Earnhardt Jr medically cleared for 2017 NASCAR season

Updated: 

After months of progress from a season-ending concussion, Dale Earnhardt Jr was medically cleared for the 2017 NASCAR campaign on Wednesday after a test at Darlington Raceway. 

While NASCAR's 13-time Sprint Most Popular Driver will return after recovering from the concussion that sidelined him for the final 18 races of 2016.

Alex Bowman will fill in for Earnhardt in the number 88 car in the season-opening, non-points 'Clash at Daytona', formerly known as the Sprint Unlimited, before the 42-year-old returns at the Daytona 500.

Earnhardt was passed fit by the medical director of the University of Pittsburgh Medical Center Sports Medicine Concussion Program doctor Mickey Collins and Charlotte neurosurgeon doctor Jerry Petty after completing 185 laps in a session lasting almost five hours at Darlington.

"Dale is one of the hardest-working patients I've ever encountered," Collins said in a Hendrick Motorsports release. "He's done everything we've asked, and we believe he is ready to compete at a professional level again and can withstand the normal forces of a race car driver.

"Dale has been very open with us, and we've had plenty of time for his treatment, so we feel very good about his long-term prospects and how this has been managed by everyone involved."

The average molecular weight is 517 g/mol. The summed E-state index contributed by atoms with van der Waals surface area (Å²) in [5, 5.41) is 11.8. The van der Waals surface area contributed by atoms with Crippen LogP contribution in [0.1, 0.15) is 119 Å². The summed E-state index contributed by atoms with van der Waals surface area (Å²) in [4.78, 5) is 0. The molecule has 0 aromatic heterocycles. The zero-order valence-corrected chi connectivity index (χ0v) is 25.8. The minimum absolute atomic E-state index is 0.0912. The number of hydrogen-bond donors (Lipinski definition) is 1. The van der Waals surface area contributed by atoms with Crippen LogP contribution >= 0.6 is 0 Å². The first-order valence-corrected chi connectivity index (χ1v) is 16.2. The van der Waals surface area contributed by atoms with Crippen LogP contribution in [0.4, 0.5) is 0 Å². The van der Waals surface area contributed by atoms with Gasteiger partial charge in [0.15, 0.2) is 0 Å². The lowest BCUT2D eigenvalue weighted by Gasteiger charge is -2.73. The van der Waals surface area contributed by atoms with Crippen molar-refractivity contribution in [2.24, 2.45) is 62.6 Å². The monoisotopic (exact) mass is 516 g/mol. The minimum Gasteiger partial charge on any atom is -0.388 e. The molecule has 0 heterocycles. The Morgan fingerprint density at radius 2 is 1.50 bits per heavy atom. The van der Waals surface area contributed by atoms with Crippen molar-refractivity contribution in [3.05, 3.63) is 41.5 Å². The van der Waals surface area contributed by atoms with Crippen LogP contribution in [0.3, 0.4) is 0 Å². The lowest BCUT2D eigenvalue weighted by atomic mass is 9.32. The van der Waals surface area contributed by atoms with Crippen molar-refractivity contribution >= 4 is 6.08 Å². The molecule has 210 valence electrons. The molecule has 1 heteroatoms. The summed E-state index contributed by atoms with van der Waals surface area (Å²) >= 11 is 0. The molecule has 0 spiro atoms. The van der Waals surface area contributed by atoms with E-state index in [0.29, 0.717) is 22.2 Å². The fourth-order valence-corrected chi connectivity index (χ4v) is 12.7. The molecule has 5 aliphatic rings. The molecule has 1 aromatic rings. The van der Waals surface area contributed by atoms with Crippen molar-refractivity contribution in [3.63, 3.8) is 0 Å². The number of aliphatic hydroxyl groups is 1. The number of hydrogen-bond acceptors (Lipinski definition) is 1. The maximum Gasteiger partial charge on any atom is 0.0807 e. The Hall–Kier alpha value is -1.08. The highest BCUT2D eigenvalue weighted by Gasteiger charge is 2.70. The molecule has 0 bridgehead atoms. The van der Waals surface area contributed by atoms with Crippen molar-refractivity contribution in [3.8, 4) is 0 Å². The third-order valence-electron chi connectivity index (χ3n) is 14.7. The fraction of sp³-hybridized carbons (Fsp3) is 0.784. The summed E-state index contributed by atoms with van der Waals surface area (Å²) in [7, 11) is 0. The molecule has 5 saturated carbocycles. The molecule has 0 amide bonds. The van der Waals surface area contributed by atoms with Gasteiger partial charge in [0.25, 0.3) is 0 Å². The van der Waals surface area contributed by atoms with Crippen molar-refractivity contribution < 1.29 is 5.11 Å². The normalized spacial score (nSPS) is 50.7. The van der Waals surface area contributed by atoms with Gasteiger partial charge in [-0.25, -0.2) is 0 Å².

In addition to the on-track test, Earnhardt has spent more than 15 hours in a racing simulator during his recovery.

"Thanks to the staff at Darlington for hosting our team and to NASCAR for giving us the opportunity to put a car on the track," Earnhardt said. "I'll do more testing in January to help knock the rust off. When it's time to go to Daytona, I'll be ready.

"I feel great, and I'm excited to officially be back. I expected things to go really well, and that's exactly what happened. Actually getting in a race car was an important final step, and it gives me a ton of confidence going into 2017."

He was initially injured in a wreck at Michigan in June and stopped racing under doctors' orders at New Hampshire nearly four weeks later.